The key, said Jones, is to understand the factors behind the peaks and valleys of these waves of activity and to try to control or influence them so another wave peak is less likely to occur.

To demonstrate the wave pattern, Jones reviewed Al Qaida activity since the group formed in 1988 in Peshawar, Pakistan, with Bin Laden, Egyptian radical fundamentalist Ayman al-Zawahiri, and the Egyptian intellectual Dr. Fadl.

"There have been three major waves," said Jones. "There have been a series of patterns of attack."

In 1998, the Al Qaida attack on the U.S. embassies in Kenya and Tanzania killed 223 people. In 2000 and 2001, the USS Cole was attacked off the coast of Yemen by a boat laden with explosives, and almost 3,000 people died when hijacked planes took out the World Trade Center, hit the Pentagon, and crashed in Pennsylvania.

"In 2003, they rise again," said Jones. In 2003, attacks targeted foreigners and dozens of people were killed in Riyadh, Saudi Arabia and in Casablanca. In Turkey, people affiliated with British interests were targeted.

"Then we see a dip in activity and then, in 2008 and 2009, another rise in attacks," said Jones.

To be sure, when the record of attacks is reviewed, the waves are not that clear until attacks on Americans are divided out from all attacks, including those on other Muslims.

Al Qaida most deadly when U.S. military most active

Jones said that the clandestine, behind-the-scenes operations of U.S. security and intelligence does not trigger Al Qaida attacks on Americans in the way that active military action does.

"We have seen Al Qaida activity go up when U.S. military action goes up," he said, noting that U.S. military activity serves as a recruiting cry for Al Qaida.

A second factor in the wave pattern exhibited by Al Qaida is the organization's own strategy.

"Al Qaida is very selective who they kill. They target embassies, boats, government officials, collaborators and spies. They tend not to cause much problem to the local population," said Jones.

"The problem comes when they kill large numbers of Muslim civilians," he said.

Al Qaida, a Sunni Muslim organization, has been intolerant of Shiia, Sufi and other Islamic denominations. In Iraq, after the American invasion, they went after the Shiia, resulting in a major revolt of the tribes in Anbar Province against Al Qaida.

"When Al Qaida killed civilians, it has decimated its support," said Jones.

The U.S. can influence the lack of popularity of Al Qaida by exploiting divisions between Al Qaida and the Shiia. It is a mistake, said Jones, to lump all Muslims together.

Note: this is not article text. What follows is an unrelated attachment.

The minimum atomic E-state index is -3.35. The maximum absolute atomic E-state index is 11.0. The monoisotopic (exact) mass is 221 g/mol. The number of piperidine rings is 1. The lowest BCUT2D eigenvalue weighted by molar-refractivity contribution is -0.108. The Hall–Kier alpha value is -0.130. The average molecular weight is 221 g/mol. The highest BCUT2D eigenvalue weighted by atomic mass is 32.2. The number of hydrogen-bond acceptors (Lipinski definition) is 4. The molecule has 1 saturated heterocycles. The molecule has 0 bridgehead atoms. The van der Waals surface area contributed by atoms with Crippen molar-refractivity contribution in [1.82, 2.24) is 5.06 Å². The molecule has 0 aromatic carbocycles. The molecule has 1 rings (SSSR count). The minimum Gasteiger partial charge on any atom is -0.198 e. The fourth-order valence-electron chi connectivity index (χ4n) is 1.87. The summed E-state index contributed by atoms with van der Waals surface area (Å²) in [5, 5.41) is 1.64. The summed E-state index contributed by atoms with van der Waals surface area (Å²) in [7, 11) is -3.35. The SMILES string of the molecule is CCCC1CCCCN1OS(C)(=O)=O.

The third factor influencing the threat of Al Qaida attacks is the competence of the local government. Saudi Arabia, which has a strong government, kicked Al Qaida out. Yemen, which has a weak central government, has multiple insurgencies and is ripe for recruitment, said Jones. Afghanistan remains an open question. The connection between the Karzai government and the Taliban, the Haqqani network and Al Qaida are short links that indicate a possible resurgence in Afghanistan.

The United States, Pakistan and Al Qaida

The United States and Pakistan still need each other, said Jones, even while the U.S. knows and does not condone the Pakistani approach to using militant groups to push their foreign policy.

"Did Pakistan know where Bin Laden was? The ISI is a competent intelligence agency. I would be stunned if they didn't know Bin Laden was there," said Jones.

However, Pakistan has been helpful in catching a number of high-profile Al Qaida operatives, he said.

"Pakistan helped catch those involved in the plot to detonate bombs in the New York City subway in 2009," said Jones. "Most Americans don't realize we were a week and a half away from having bombs that would have worked."

Those bombs, which were to be detonated simultaneously at three major Manhattan subway locations, would likely have caused a high death toll and rocked the nation in a way not felt since 9/11, said Jones.

"The U.S. needs to continue a relationship and friendship with Pakistan," he said. That does not mean, however, that the goals of the two countries are the same. Pakistan continues to be worried not just about India, but about the growing ties between Afghanistan and India.

"A more creative use of carrot and sticks, with less military assistance and more public and social assistance, makes sense," said Jones.

What would it take for Al Qaida to surge again?

Putting conventional military forces in a Muslim country is a rallying cry for Al Qaida. Any overt action against Iran by the United States or Israel could rally young men to the Al Qaida cause, said Jones, in the same way that happened in Afghanistan.

If Al Qaida took a strategic stance not to target other Muslims, they would gain support. They are losing this effort right now in public arguments with Hamas and the Muslim Brotherhood in a war of ideas that Jones said is closely followed in the international press but ignored in the U.S. media.

Still, the Arab Spring has opened up opportunity for Al Qaida and its affiliates and we need to work together to improve institutions as the Arab countries make government transitions, he said.

"If we get weak, unstable regimes, even if they are democratic, then militant groups could gain a foothold. That's not in our interest. To those who continue to argue that the Arab Spring is a good thing, I say, we'll see. Five years from now we will know if it was stabilizing or destabilizing," said Jones.

"It is in our interest to help strengthen new governments, encourage elections, and help with security reforms in the police and the military so they are competent in dealing with Al Qaida and others."

"In conclusion, Al Qaida still exists. It may be weak, at the ebb of the third wave. What we do here, what they do and what governments in key areas do will determine what happens."

"Hold on. This ride will take us through the next five to ten years. It's not over."